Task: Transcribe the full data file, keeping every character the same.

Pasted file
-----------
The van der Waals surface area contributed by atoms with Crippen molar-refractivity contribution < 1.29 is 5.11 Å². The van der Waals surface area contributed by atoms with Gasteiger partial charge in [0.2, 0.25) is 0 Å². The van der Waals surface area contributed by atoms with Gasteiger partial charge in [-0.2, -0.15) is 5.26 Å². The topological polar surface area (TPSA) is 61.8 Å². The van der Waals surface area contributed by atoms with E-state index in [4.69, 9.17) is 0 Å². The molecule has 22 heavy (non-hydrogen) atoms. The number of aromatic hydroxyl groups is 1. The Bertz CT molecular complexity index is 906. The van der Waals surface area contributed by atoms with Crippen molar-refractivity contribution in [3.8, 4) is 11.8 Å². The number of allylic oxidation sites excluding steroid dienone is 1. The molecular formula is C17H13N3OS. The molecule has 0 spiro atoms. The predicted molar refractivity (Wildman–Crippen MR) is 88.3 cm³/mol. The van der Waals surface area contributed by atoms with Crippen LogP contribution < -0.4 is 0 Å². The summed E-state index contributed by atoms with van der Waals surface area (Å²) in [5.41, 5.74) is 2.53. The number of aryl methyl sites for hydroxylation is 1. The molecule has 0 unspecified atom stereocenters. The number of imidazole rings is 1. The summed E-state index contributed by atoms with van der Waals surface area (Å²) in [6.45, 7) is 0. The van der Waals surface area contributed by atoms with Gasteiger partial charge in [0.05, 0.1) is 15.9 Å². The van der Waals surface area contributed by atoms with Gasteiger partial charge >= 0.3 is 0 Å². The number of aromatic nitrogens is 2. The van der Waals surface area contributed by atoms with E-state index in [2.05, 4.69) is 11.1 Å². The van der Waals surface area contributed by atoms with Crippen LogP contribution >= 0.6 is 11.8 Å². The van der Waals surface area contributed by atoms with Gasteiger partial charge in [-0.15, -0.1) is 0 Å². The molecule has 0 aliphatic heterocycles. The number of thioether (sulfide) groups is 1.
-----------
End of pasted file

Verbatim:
The van der Waals surface area contributed by atoms with Crippen molar-refractivity contribution < 1.29 is 5.11 Å². The van der Waals surface area contributed by atoms with Gasteiger partial charge in [0.2, 0.25) is 0 Å². The van der Waals surface area contributed by atoms with Gasteiger partial charge in [-0.2, -0.15) is 5.26 Å². The topological polar surface area (TPSA) is 61.8 Å². The van der Waals surface area contributed by atoms with E-state index in [4.69, 9.17) is 0 Å². The molecule has 22 heavy (non-hydrogen) atoms. The number of aromatic hydroxyl groups is 1. The Bertz CT molecular complexity index is 906. The van der Waals surface area contributed by atoms with Crippen molar-refractivity contribution in [3.8, 4) is 11.8 Å². The number of allylic oxidation sites excluding steroid dienone is 1. The molecular formula is C17H13N3OS. The molecule has 0 spiro atoms. The predicted molar refractivity (Wildman–Crippen MR) is 88.3 cm³/mol. The van der Waals surface area contributed by atoms with Crippen LogP contribution < -0.4 is 0 Å². The summed E-state index contributed by atoms with van der Waals surface area (Å²) in [5.41, 5.74) is 2.53. The number of aryl methyl sites for hydroxylation is 1. The molecule has 0 unspecified atom stereocenters. The number of imidazole rings is 1. The summed E-state index contributed by atoms with van der Waals surface area (Å²) in [6.45, 7) is 0. The van der Waals surface area contributed by atoms with Gasteiger partial charge in [0.05, 0.1) is 15.9 Å². The van der Waals surface area contributed by atoms with Gasteiger partial charge >= 0.3 is 0 Å². The number of aromatic nitrogens is 2. The van der Waals surface area contributed by atoms with E-state index in [2.05, 4.69) is 11.1 Å². The van der Waals surface area contributed by atoms with Crippen LogP contribution >= 0.6 is 11.8 Å². The van der Waals surface area contributed by atoms with Gasteiger partial charge in [-0.15, -0.1) is 0 Å². The molecule has 0 aliphatic heterocycles. The number of thioether (sulfide) groups is 1.